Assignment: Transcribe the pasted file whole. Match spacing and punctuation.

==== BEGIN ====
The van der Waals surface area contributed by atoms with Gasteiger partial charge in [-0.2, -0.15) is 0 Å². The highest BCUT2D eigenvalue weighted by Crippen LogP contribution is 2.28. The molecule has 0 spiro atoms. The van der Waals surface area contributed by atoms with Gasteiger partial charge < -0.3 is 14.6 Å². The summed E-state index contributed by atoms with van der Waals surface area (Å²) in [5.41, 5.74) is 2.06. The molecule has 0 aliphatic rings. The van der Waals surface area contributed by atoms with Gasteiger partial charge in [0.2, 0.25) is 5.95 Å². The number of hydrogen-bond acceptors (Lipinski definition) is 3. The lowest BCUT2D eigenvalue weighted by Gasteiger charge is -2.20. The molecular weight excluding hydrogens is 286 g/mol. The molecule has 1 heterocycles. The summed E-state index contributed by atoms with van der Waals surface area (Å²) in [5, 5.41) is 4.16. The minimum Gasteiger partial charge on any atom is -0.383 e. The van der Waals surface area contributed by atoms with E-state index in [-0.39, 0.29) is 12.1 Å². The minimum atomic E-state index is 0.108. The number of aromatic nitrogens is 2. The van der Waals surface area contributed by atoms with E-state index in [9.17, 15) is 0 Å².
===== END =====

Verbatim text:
The van der Waals surface area contributed by atoms with Gasteiger partial charge in [-0.2, -0.15) is 0 Å². The highest BCUT2D eigenvalue weighted by Crippen LogP contribution is 2.28. The molecule has 0 spiro atoms. The van der Waals surface area contributed by atoms with Gasteiger partial charge < -0.3 is 14.6 Å². The summed E-state index contributed by atoms with van der Waals surface area (Å²) in [5.41, 5.74) is 2.06. The molecule has 0 aliphatic rings. The van der Waals surface area contributed by atoms with Gasteiger partial charge in [0.2, 0.25) is 5.95 Å². The number of hydrogen-bond acceptors (Lipinski definition) is 3. The lowest BCUT2D eigenvalue weighted by Gasteiger charge is -2.20. The molecular weight excluding hydrogens is 286 g/mol. The molecule has 1 heterocycles. The summed E-state index contributed by atoms with van der Waals surface area (Å²) in [5, 5.41) is 4.16. The minimum Gasteiger partial charge on any atom is -0.383 e. The van der Waals surface area contributed by atoms with E-state index in [-0.39, 0.29) is 12.1 Å². The minimum atomic E-state index is 0.108. The number of aromatic nitrogens is 2. The van der Waals surface area contributed by atoms with E-state index in [9.17, 15) is 0 Å².